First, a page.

# Definition of the bound and unbound variable [closed]

What do we mean by bound and unbound variable? I have difficulty to understand their meanings, Could anyone help me with that?

## closed as off-topic by José Carlos Santos, user99914, Xander Henderson, user91500, Claude LeiboviciSep 27 '17 at 9:10

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This is the formal definition.

Consider any variable $x$ and a formula $A$.

We say that $x$ occurs free in $A$ when:

1) If $A$ is atomic, $x$ occurs free in $A$ iff $x$ occurs in $A$ (i.e. it is a symbol of $A$).

2) $x$ occurs free in $(¬ A)$ iff $x$ occurs free in $A$.

3) $x$ occurs free in $(A \to B)$ iff $x$ occurs free in $A$ or in $B$ (and the same for the other binary connectives)

4) $x$ occurs free in $∀ y A$ α iff $x$ occurs free in $A$ and $x \ne y$.

If a variable $x$ is a symbol of the formula $A$ but does not occur free in $A$, then it is said to occur bound.

What does a statement with a free variable, like e.g. $x=1$, mean?

The details of the semantics of the language dictate "how to read" a formula with free variables.

Usually, we use a "context" [technically called: variable assignment function], i.e. a way to assign a "temporary meaning" to the free variables.

We can compare a free variable to a pronoun of natural language.

To assert "$x$ is red" is the same as "it is red": its meaning depends on what the context assigns to "it".

In the same way, we can read $x=1$ as follows: "it is equal to one", that is true when we assign to "it" the number one as reference.

• I think the distinguishing feature of "free" variables is that they represent a potential dependency between statements, rather than the presence of quantifiers. Some logics (I think PRA is one) have neither quantifiers nor free variables. I realize it is harder to define though, so any definition of "free variable" in the grammatical sense should probably have a caveat "in FOL". – DanielV Sep 26 '17 at 22:30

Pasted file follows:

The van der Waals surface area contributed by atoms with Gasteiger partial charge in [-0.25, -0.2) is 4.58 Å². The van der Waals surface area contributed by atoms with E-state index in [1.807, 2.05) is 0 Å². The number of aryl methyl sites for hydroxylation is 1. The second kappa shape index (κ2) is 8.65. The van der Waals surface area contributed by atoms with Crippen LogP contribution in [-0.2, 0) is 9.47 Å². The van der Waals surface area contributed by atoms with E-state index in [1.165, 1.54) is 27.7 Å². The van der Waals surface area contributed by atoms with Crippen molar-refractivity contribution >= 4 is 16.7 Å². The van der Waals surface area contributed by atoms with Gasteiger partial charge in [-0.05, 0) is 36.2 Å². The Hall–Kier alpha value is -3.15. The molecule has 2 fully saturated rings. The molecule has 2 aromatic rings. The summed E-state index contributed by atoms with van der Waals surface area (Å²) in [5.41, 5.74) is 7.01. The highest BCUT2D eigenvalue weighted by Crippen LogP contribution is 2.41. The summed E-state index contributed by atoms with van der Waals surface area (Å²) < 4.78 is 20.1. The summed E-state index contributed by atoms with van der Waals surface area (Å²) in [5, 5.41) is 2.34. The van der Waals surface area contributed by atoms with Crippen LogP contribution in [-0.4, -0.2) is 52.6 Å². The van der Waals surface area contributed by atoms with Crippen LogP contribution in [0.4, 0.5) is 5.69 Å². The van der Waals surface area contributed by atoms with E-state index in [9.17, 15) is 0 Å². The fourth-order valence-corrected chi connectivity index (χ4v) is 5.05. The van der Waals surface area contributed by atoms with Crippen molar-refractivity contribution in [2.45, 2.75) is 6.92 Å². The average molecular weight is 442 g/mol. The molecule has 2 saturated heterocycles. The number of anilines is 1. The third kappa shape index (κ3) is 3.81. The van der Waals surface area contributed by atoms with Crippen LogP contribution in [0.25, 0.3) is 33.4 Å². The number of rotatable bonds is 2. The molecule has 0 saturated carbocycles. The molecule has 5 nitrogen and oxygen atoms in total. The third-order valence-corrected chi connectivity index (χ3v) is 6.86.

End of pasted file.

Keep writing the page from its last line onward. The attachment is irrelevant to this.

I typically rely on Mauro for answers to my questions, but I wanted to offer the following:

If you have the formula $(\forall x)(Px \land Ry) \lor Qx$, where capital letters are relations and small case letters are individual variables, then the bound variables is the first x, and the free variables are y and the second x.

In other words...

If $\mathfrak U$ is a wff in which there occurs a certain variable in one or more places, but always in a free form, another wff is obtained by placing the existential or the universal quantifier for this variable before $\mathfrak U$, after $\mathfrak U$ has been enclosed by brackets. The occurrence of the variable is said to be bound in the new formula. $\mathfrak U$ is called the scope of the quantifier.

Ackermann, Solvable Cases of the Decision Problem, 1954

wff=well formed formula.

Note that relations and functions may also be free or bound. In the example above all of the relations are free. Binding such variables is the topic of second-order logic.